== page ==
SQL Command GO in SQL Server

GO statement is not a Transact-SQL statement, it signals the end of a batch of Transact-SQL statements to the SQL Server utilities. It is a batch separator. The current batch of statements is composed of all statements entered since the last GO, or since the start of the ad hoc session or script if this is the first GO statement. The statements in one batch are compiled into a single execution plan.

A T-SQL statement cannot be written in the same line as a GO command, but the line can contain comments.

GO command can also accept an integer as an argument. All the statements preceding the GO with an integer argument will execute as many times as specified by the argument:

PRINT 'Hello'
GO 3

If you try to run this script:

CREATE TABLE test_table_2 (Col1 int)
INSERT INTO test_table_2 VALUES (1)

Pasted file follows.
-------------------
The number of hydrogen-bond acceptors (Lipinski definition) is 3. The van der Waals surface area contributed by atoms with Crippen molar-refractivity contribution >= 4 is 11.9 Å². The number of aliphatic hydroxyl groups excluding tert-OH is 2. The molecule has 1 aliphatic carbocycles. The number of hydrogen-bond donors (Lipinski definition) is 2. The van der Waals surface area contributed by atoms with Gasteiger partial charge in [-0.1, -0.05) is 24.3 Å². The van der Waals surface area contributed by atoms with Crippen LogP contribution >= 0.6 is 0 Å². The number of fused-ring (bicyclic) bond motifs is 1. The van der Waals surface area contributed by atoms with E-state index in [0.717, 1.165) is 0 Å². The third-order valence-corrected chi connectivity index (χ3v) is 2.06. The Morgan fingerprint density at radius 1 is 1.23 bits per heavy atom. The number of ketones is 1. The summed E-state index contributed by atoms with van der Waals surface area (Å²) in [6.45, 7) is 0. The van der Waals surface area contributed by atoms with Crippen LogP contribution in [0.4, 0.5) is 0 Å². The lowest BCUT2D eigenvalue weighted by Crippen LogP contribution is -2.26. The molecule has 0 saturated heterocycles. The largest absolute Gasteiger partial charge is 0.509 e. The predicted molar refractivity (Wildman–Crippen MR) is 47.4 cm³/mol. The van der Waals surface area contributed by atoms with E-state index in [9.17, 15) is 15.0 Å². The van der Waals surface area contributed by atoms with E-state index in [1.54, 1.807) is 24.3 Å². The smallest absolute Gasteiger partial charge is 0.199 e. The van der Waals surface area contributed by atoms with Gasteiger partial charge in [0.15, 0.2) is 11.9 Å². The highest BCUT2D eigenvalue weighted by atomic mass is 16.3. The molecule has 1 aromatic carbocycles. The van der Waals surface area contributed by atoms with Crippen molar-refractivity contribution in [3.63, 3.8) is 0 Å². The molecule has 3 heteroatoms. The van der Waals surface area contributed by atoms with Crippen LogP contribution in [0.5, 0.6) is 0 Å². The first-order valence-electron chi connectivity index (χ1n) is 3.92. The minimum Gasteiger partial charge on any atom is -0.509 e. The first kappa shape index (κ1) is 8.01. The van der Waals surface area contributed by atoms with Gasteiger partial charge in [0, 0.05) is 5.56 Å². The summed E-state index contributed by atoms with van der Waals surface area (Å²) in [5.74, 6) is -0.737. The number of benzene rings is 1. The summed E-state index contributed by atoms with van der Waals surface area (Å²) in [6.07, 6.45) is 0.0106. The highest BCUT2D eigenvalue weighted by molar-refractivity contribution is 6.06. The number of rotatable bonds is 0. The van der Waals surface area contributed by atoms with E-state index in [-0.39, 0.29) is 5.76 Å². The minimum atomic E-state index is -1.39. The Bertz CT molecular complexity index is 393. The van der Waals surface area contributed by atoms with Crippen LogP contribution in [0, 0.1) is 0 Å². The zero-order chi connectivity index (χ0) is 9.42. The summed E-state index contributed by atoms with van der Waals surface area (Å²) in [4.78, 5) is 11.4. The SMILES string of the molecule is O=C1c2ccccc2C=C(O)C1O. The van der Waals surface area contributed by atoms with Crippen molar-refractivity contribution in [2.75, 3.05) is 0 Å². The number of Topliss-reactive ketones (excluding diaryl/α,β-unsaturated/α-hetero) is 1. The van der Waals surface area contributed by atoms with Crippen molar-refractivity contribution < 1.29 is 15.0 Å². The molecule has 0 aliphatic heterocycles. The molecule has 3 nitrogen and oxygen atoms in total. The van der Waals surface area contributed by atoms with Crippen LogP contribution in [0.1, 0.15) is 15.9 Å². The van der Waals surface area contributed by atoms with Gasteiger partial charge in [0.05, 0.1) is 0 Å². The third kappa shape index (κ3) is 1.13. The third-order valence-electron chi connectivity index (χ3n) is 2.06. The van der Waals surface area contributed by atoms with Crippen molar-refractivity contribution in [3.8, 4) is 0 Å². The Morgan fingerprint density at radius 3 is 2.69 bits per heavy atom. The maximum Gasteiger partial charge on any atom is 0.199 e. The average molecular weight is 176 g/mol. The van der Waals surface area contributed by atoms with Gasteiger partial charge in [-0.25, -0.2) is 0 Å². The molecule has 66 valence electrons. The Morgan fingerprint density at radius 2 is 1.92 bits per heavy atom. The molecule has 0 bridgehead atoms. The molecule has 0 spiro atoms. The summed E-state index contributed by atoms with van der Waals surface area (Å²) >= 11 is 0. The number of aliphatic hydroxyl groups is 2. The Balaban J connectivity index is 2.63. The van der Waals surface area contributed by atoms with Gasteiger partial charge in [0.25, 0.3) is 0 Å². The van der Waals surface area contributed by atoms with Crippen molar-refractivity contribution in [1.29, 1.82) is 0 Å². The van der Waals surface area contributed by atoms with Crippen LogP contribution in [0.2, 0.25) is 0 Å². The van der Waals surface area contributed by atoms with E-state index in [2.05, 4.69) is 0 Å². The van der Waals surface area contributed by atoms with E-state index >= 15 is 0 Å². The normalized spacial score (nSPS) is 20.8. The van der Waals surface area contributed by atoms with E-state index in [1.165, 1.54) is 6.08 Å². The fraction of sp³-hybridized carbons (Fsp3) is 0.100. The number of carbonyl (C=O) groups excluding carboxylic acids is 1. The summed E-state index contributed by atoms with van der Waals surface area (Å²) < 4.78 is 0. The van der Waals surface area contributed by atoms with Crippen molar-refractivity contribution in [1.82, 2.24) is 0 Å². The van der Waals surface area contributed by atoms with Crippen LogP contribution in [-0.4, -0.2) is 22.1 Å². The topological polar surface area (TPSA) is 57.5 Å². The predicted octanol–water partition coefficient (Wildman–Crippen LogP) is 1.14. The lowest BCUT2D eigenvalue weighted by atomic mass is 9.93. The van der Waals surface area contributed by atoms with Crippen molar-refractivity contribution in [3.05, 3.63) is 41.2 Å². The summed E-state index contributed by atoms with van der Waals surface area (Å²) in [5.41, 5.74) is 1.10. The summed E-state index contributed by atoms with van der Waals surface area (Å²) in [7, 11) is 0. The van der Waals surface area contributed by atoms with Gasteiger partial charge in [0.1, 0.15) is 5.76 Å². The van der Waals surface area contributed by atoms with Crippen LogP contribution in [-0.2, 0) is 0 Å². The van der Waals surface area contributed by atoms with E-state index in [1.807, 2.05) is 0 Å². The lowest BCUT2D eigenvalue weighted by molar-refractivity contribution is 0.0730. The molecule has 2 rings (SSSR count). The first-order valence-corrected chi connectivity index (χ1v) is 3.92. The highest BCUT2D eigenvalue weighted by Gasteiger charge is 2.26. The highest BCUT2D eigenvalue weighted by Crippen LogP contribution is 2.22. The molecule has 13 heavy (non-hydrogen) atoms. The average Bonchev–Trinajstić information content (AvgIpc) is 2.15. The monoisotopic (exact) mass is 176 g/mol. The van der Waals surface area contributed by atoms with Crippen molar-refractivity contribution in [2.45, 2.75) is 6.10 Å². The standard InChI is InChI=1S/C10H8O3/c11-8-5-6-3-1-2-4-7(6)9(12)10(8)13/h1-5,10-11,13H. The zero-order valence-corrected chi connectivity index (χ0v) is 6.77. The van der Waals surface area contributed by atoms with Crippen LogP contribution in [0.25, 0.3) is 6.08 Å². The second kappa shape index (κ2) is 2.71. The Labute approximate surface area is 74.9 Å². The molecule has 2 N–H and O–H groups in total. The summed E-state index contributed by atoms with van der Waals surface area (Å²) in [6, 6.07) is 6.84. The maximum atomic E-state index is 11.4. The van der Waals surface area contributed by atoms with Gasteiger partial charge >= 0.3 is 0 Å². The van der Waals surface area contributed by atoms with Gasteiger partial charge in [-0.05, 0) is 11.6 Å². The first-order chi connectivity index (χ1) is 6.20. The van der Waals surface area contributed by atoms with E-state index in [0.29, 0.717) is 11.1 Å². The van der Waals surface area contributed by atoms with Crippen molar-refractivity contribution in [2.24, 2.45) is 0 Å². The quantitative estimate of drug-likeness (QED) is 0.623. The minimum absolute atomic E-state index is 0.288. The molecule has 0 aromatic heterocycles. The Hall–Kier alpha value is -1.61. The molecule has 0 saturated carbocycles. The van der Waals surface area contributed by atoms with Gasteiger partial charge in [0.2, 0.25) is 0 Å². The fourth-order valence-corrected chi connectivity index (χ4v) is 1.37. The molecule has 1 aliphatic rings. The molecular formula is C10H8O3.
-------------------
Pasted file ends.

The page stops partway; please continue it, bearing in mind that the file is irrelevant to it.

GO 10

...you will receive an error:
"Beginning execution loop
Msg 2714, Level 16, State 6, Line 1
There is already an object named 'test_table_2' in the database."

But if you separate the create table from inserting values in the table, with the GO Batch Separator:

drop table test_table_2
create table test_table_2 (Col1 int)
INSERT INTO test_table_2 VALUES (1)
GO 10

The script will execute correctly, because only the INSERT operation will be executed 10 times.

The default Batch Separator is GO, we can change it, but I don't recommend that you do so. You can encounter problems with your code when executed on a different SSMS, because these changes are in effect only on the SSMS where you made the changes. Other SQL Server utilities like SQLCMD are unaware of this change. To change the Batch Separator in SQL Server Management Studio:
Click: Tools -> Options -> Query Execution -> SQL Server ->Batch Separator

The change will take effect only from the next opened SQL Query window, and not in any of the already opened Query windows.

To change the Batch Separator in SQLCMD to "Run", go to Command prompt and type:

The new Batch Separator "Run" will work only as long as this current connection is open.